Democratic Socialist Movement

For Struggle, Solidarity and Socialism in Nigeria

By - DSM

CWI May Day greetings to workers and the oppressed fighting against capitalism worldwide

CWI May Day greetings to workers and the oppressed fighting against capitalism worldwide

The Committee for a Workers’ International (CWI) sends revolutionary May Day greetings to all workers and oppressed people fighting against capitalism worldwide. We commemorate the struggles and sacrifices of past generations of fighters and martyrs in the struggles against bosses and dictators and for a socialist world.

We stand in solidarity with the working class and poor of Venezuela currently resisting a new right-wing coup – an attempted brutal counter-revolution.

There seems no end to the vast accumulation of wealth in the hands of a rich few who already own more than the rest of the world’s population. There seems no end, either, to the rising levels of poverty and degradation across the globe – not only in Asia, Africa and Latin America but also in ‘metropolitan’ Europe and North America.

We know from their own recent public comments that the capitalists themselves are not confident of the future. In their serious journals, they wonder if they should introduce an element of ‘socialism’ into their system by which they mean limited reforms to prevent explosions of anger from below. They would “prefer higher taxes to the pitchforks”!


This year marks 100 years since the founding of a new revolutionary International by the victorious workers’ government in Moscow in March 1919. It is also 45 years since the launch in London on April 21, 1974, of the CWI itself. This took place just a few days before the revolutionary events in Portugal, witnessed by CWI members, which shook the capitalist world.

May Day 2019 sees a world still dominated by a tiny handful of the super-rich and their political mouth-pieces in government and in the kept press and other media. Capitalism means no stability for anyone and a life of toil and deprivation for the overwhelming majority. It means war and hunger for vast swathes of the world’s population. It tramples and destroys the world’s natural resources and takes it to the edge of catastrophe.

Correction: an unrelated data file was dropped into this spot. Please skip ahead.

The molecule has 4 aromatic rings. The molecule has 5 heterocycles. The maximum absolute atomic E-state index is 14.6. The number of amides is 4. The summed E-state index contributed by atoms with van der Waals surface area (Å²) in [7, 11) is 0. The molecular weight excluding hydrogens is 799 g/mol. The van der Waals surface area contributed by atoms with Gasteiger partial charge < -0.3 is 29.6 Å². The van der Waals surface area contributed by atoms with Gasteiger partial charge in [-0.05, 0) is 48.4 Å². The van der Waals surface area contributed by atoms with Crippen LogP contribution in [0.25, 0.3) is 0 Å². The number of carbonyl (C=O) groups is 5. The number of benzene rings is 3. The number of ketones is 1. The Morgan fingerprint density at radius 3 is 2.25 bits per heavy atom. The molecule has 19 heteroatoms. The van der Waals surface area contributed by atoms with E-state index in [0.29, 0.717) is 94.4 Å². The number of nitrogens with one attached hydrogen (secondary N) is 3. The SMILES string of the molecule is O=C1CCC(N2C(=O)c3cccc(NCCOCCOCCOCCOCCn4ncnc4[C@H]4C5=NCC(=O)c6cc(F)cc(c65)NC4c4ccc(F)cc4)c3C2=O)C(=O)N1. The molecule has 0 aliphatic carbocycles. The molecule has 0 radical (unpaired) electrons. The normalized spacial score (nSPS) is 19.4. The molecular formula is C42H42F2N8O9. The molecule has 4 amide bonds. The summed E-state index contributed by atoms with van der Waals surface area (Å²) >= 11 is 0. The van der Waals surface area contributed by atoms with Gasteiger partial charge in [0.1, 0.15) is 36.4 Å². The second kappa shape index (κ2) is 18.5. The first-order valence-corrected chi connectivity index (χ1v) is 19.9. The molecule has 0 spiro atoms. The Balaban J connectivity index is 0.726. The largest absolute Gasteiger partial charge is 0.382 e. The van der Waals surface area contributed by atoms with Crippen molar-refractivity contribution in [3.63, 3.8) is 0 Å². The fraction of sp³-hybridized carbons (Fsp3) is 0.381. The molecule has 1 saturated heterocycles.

New movements

But around the world, the existing capitalist order is being challenged. The voice of young people is heard in the streets, crying out for action to save the planet and understanding the need for international action. Millions of people – men, women and children – have marched against dictators in Algeria and in Sudan, demanding revolution.

Workers in India have come out in ever greater numbers – this year over 200 million – in general strike action over wages and prices. Women everywhere have been demanding a better deal for themselves and their families in strikes and demonstrations across the globe.

In France, the ‘yellow jackets’ uprising against ‘the president of the rich’, Emanuel Macron, has gone on for nearly six months now expressing the determination of the oppressed to stop the attacks on their living standards.

Discontent and anger are everywhere but organisations that can channel this huge force for change are missing. Trade unions, which can organise action to bring economies to a halt, are unfortunately often led by leaders who are failing in their roles even to protect the basic interests of workers in the workplace, let alone throw their weight behind movements for socialist change.

In upcoming elections, such as those in the European Union, in India, in the US or in recent ones, like those in Indonesia, Ukraine, Nigeria, Spain, workers have few, if any, genuinely socialist candidates to vote for. Right-wing populists can fill the gap but provide no answers to the myriad of problems that capitalism creates.


A clear socialist challenge is urgently needed – a challenge based on supreme confidence in the ability of workers to stand up, to fight and to transform society. If the old workers’ parties have left the field open to populists of left and right, then new parties must be built. They must take up the banner of socialism – nationalisation of big industry and big finance under the democratic control and management of elected workers’ representatives.

In many countries on May Day, it is a treasured tradition to celebrate the international solidarity of the working class. In Sri Lanka, all May Day events have been cut across by the horrific terrorist attacks of Easter Sunday and the government clamp-down that has followed. This outrage has itself brought home the urgency of building the struggle for a socialist world with no wars, no exploitation and no hunger.

Another world is possible – A socialist world is necessary!

On May 1st, we, as international socialists, re-dedicate our efforts to strengthening the working class movement and building parties of revolutionary change.

As we honour all those imprisoned and killed in the fight for workers’ justice, we inscribe on our banner all basic democratic rights and freedoms – of assembly and speech, of association and organisation, of press and publication. We say no to any discrimination on the basis of gender, sexual orientation, age, nationality or creed, and stand for the right of all nations to self-determination.

Wherever we have the forces, we will step up the fight for world socialism – a world without bosses, without tyrants, without exploitation and war – a world of a harmonious democratically planned development of all resources and industry – a socialist world.